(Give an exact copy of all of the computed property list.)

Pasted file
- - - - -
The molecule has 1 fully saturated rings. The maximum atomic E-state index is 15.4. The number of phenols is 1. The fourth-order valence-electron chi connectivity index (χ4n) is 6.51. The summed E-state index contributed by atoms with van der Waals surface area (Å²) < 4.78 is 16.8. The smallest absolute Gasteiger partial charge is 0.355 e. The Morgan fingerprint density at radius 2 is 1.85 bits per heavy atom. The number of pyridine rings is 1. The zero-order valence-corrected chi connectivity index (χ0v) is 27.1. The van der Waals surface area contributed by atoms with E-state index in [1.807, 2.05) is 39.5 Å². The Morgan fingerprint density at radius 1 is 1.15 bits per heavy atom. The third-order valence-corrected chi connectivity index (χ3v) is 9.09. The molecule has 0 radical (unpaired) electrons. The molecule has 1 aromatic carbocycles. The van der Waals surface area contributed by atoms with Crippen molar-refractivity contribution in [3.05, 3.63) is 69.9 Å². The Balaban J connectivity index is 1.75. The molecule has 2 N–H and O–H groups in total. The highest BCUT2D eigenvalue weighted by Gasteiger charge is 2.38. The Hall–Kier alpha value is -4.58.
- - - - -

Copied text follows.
The molecule has 1 fully saturated rings. The maximum atomic E-state index is 15.4. The number of phenols is 1. The fourth-order valence-electron chi connectivity index (χ4n) is 6.51. The summed E-state index contributed by atoms with van der Waals surface area (Å²) < 4.78 is 16.8. The smallest absolute Gasteiger partial charge is 0.355 e. The Morgan fingerprint density at radius 2 is 1.85 bits per heavy atom. The number of pyridine rings is 1. The zero-order valence-corrected chi connectivity index (χ0v) is 27.1. The van der Waals surface area contributed by atoms with E-state index in [1.807, 2.05) is 39.5 Å². The Morgan fingerprint density at radius 1 is 1.15 bits per heavy atom. The third-order valence-corrected chi connectivity index (χ3v) is 9.09. The molecule has 0 radical (unpaired) electrons. The molecule has 1 aromatic carbocycles. The van der Waals surface area contributed by atoms with Crippen molar-refractivity contribution in [3.05, 3.63) is 69.9 Å². The Balaban J connectivity index is 1.75. The molecule has 2 N–H and O–H groups in total. The highest BCUT2D eigenvalue weighted by Gasteiger charge is 2.38. The Hall–Kier alpha value is -4.58.